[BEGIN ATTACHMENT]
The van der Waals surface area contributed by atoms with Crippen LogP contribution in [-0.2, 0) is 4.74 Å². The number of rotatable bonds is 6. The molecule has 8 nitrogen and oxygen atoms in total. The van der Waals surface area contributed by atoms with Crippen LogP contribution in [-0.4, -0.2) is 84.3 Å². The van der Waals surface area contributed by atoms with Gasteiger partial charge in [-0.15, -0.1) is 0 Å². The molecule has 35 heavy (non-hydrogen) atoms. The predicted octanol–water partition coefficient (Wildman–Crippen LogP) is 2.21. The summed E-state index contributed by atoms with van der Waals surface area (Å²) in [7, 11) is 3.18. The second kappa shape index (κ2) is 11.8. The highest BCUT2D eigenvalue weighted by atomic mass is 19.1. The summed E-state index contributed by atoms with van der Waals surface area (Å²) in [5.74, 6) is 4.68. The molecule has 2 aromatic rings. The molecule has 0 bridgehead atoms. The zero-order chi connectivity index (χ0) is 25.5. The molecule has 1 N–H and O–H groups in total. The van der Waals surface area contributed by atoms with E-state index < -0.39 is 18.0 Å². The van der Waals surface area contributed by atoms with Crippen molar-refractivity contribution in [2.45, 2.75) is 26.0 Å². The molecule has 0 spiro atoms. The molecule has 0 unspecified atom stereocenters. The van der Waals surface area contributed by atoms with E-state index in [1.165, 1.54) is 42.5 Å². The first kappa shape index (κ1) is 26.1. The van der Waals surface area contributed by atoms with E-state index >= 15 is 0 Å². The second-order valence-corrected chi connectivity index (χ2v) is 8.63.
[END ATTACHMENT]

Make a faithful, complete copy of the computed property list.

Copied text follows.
The van der Waals surface area contributed by atoms with Crippen LogP contribution in [-0.2, 0) is 4.74 Å². The number of rotatable bonds is 6. The molecule has 8 nitrogen and oxygen atoms in total. The van der Waals surface area contributed by atoms with Crippen LogP contribution in [-0.4, -0.2) is 84.3 Å². The van der Waals surface area contributed by atoms with Gasteiger partial charge in [-0.15, -0.1) is 0 Å². The molecule has 35 heavy (non-hydrogen) atoms. The predicted octanol–water partition coefficient (Wildman–Crippen LogP) is 2.21. The summed E-state index contributed by atoms with van der Waals surface area (Å²) in [7, 11) is 3.18. The second kappa shape index (κ2) is 11.8. The highest BCUT2D eigenvalue weighted by atomic mass is 19.1. The summed E-state index contributed by atoms with van der Waals surface area (Å²) in [5.74, 6) is 4.68. The molecule has 2 aromatic rings. The molecule has 0 bridgehead atoms. The zero-order chi connectivity index (χ0) is 25.5. The molecule has 1 N–H and O–H groups in total. The van der Waals surface area contributed by atoms with E-state index < -0.39 is 18.0 Å². The van der Waals surface area contributed by atoms with Crippen molar-refractivity contribution in [2.45, 2.75) is 26.0 Å². The molecule has 0 spiro atoms. The molecule has 0 unspecified atom stereocenters. The van der Waals surface area contributed by atoms with E-state index in [1.165, 1.54) is 42.5 Å². The first kappa shape index (κ1) is 26.1. The van der Waals surface area contributed by atoms with E-state index >= 15 is 0 Å². The second-order valence-corrected chi connectivity index (χ2v) is 8.63.